I’m hoping that free story will start a new relationship.

But free has its limits. If you’re talking about a career—and on this blog, we are—then the free item must be a short-term thing, a loss leader, and there has to be other products that a reader can find.

This new indie publishing world can correct the mistakes that traditional publishing makes. The new indie world can make books available for a long time. (I’m not saying forever, because I have no idea what the world, let alone publishing, will look like in 2040).

The world of indie publishing is tailor-made for the long-term reader/writer relationship.

And here’s the simple truth of it, folks. The more readers a writer has on all of her books—all, not “both,” or “one,” but all—the more money that writer will make. Because readers are happy to pay for a book. Readers do it all the time.

Some readers will even pay a premium to get a new book right away, before its publication date, before anyone else sees it.

The reason so many writers, like S.M. Stirling or Mike Shepherd or Patricia Briggs, hit the bestseller list with a book from the middle of their series is because readers who have been reading previous books in the series want that next book the moment it comes out. If you look at last week’s post on bestsellers, you’ll see that bestsellers are tied to velocity (the rapidity of sales) in the week of release. Well, what’s better suited to that than the next book in a beloved series?

The writer has earned that velocity, that instant readership for the new book, by writing excellent books in the past and building reader loyalty.

Until two years ago, the writer needed luck as well—the luck that they were with a publisher who was willing to build the book, or a sales force that was willing to promote backlist, or an editor who fought to have earlier titles in the series re-released. The writer also had to gamble that something bad didn’t happen during the week of release. (For example, Sara Paretsky had to recover from her bad numbers on one of her series books, which was released on 9/11/01—yep, that September 11.)

Now the writer has time to build readership. If a traditional publisher has taken books out of print, the writer can get her rights back and issue the book herself (sometimes with a hefty fight, but she can do it). The writer can continue a series that traditional publishing determines isn’t worth their time.  The writer has time.

If she has the patience.

And what’s going on with so many indie writers is that they only look at the short term.

From the perspective of a long-term career, painstakingly built one reader at a time, I believe that the writers who are happy that they’ve had 10,000 downloads of a free book (and that’s their only book or their only mystery novel or their only romance novel) don’t understand what they’re doing.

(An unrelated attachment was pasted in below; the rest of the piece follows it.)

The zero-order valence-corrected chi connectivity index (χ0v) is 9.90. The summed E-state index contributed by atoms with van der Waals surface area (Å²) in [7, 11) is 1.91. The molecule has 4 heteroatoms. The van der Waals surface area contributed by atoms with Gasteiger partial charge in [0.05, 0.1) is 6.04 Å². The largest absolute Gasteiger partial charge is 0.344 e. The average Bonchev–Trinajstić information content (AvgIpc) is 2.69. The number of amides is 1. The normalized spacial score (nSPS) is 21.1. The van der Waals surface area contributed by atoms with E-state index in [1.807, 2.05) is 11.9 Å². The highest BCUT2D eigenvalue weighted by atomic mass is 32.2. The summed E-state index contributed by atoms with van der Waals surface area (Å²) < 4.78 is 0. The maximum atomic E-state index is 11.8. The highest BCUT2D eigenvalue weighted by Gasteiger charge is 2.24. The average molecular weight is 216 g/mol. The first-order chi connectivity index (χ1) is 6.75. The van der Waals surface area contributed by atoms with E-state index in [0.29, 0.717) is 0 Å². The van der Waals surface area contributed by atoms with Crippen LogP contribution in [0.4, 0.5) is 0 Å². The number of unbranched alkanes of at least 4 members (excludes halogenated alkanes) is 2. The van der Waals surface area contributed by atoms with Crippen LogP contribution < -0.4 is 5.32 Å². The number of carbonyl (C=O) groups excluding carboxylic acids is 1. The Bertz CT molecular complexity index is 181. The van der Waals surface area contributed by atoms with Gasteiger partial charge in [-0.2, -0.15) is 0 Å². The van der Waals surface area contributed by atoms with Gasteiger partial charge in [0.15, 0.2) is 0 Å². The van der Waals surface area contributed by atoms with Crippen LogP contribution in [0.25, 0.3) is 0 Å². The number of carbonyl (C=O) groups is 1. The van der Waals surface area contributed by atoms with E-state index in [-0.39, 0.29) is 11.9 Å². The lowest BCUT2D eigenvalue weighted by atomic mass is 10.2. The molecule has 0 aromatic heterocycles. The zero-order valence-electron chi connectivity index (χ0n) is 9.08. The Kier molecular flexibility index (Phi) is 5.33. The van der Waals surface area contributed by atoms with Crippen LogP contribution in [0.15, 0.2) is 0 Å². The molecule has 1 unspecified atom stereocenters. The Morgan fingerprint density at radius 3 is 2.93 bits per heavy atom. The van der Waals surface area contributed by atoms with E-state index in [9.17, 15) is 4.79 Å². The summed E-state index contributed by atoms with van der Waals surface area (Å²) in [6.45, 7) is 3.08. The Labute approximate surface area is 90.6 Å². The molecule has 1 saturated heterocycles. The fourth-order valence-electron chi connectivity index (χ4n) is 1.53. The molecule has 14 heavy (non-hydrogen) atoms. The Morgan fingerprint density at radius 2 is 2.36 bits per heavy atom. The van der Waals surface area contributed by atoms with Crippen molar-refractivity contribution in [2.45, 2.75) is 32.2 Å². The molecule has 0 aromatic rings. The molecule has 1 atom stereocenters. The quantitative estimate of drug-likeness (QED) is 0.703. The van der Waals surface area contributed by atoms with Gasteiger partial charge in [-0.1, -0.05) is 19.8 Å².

Not only are they getting nothing for their years of hard work. They’re also pissing off the readers who think of a free book as a promise of more good things to come.

Save your promotions for your tenth book. Better yet, don’t promote at all. Write the eleventh book.

Those of you with backlist, scramble to get it all up for your readers. Do the best you can.

And folks like me, with half a dozen series that all need a new book right now, well, we just have to be patient. We have to write those books one word at a time. (And yes, I’m talking to myself here. I want to write the next book in each series all at once, while writing this really cool new book that I just thought of.)

The new books aren’t not just for me. And they’re not just for the money I’ll make this year.

Because money has never been important to me except as one measure. It measures readers who are willing to part with hard-earned dollars to read my work. I’m grateful for that. When readers ask about the next book, I’m honored.

It means I’m doing something right.

Remember, writers—traditional and indie—your writing career isn’t about kudos for your only book. It’s about building readers, about maintaining the relationship.

Sometimes you have to surprise the reader to keep the relationship fresh. And sometimes you have to write the next book in the series, because it is familiar and it’s what the reader signed on for.

Success isn’t 10,000 downloads in an afternoon. Success is attracting readers and having them come back for years.

Is it hard? Of course it’s hard. In the beginning, no writer has a fan base. Writers earn their fan base, one reader and one book at a time. Fans come back. Writers—and traditional publishers—need to remember that.

Now do you folks see why I say that I have other things I could be writing instead of this blog? I am buried in projects.

Yet I have thousands of readers who show up for the blog every week, and I value you all. I love the dialogue that we’re having.

But the reason I keep the donate button on this blog is that it has to pay its way or I will turn my attention to the stuff that readers will pay for.

So those of you who support the blog with your comments, your links, and your dollars, thank you. You keep this conversation going every week. I appreciate that more than you know.

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“The Business Rusch: Readers” copyright 2012 by Kristine Kathryn Rusch.






136 thoughts on “The Business Rusch: Readers

  1. Mark, I wrote an entire post about why I don’t hate Kindle Select but am irritated at how some authors are using it.

    Since writing that post, I’ve also discovered that some readers are boycotting authors who use the Kindle Select program whatsoever.